And they said unto him, We have dreamed a dream, and there is no interpreter of it. And Joseph said unto them, Do not interpretations belong to God? tell me them, I pray you.
Read Chapter 40
George Leo Haydock
Doth not interpretation belong to God? When dreams are from God, as these were, the interpretation of them is a gift of God. But the generality of dreams are not of this sort; but either proceed from the natural complexions and dispositions of persons, or the roving of their imaginations in the day on such objects as they are much affected with, or from their mind being disturbed with cares and troubles, and oppressed with bodily infirmities: or they are suggested by evil spirits, to flatter, or to terrify weak minds; in order to gain belief, and so draw them into error or superstition; or at least to trouble them in their sleep, whom they cannot move while they are awake: so that the general rule, with regard to dreams, is not to observe them, nor to give any credit to them. (Challoner)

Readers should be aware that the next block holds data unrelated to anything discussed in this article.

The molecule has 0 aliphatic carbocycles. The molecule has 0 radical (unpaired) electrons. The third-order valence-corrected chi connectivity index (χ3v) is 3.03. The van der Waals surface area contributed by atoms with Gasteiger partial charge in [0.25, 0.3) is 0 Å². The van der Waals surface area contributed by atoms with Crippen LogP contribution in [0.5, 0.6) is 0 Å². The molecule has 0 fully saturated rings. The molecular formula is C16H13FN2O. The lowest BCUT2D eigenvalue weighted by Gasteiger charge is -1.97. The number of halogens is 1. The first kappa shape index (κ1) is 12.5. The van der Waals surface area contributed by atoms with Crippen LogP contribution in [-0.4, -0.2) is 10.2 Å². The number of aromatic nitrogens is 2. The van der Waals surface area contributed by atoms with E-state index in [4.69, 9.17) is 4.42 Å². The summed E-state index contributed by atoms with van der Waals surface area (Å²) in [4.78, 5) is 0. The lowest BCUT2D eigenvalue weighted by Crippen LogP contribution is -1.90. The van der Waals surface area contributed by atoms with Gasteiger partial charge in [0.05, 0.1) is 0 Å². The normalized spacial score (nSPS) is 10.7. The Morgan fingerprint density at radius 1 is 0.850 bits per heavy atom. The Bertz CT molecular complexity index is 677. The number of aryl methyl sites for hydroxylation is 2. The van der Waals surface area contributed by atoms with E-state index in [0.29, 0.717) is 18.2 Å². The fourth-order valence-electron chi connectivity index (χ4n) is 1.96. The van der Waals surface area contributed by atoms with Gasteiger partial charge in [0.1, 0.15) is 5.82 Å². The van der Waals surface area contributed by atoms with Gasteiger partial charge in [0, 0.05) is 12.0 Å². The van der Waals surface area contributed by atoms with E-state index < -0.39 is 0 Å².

Physicians indeed, sometimes form some judgment of the nature of a distemper from dreams; on which subject, Hippocrates and Galen have written. But to pretend to discover by them the future actions of free agents, would be superstitious, Deuteronomy xviii. 10. (Tirinus)
Justin (xxxvi. 2,) says, "Joseph was the first interpreter of dreams, and often gave proofs of his knowledge"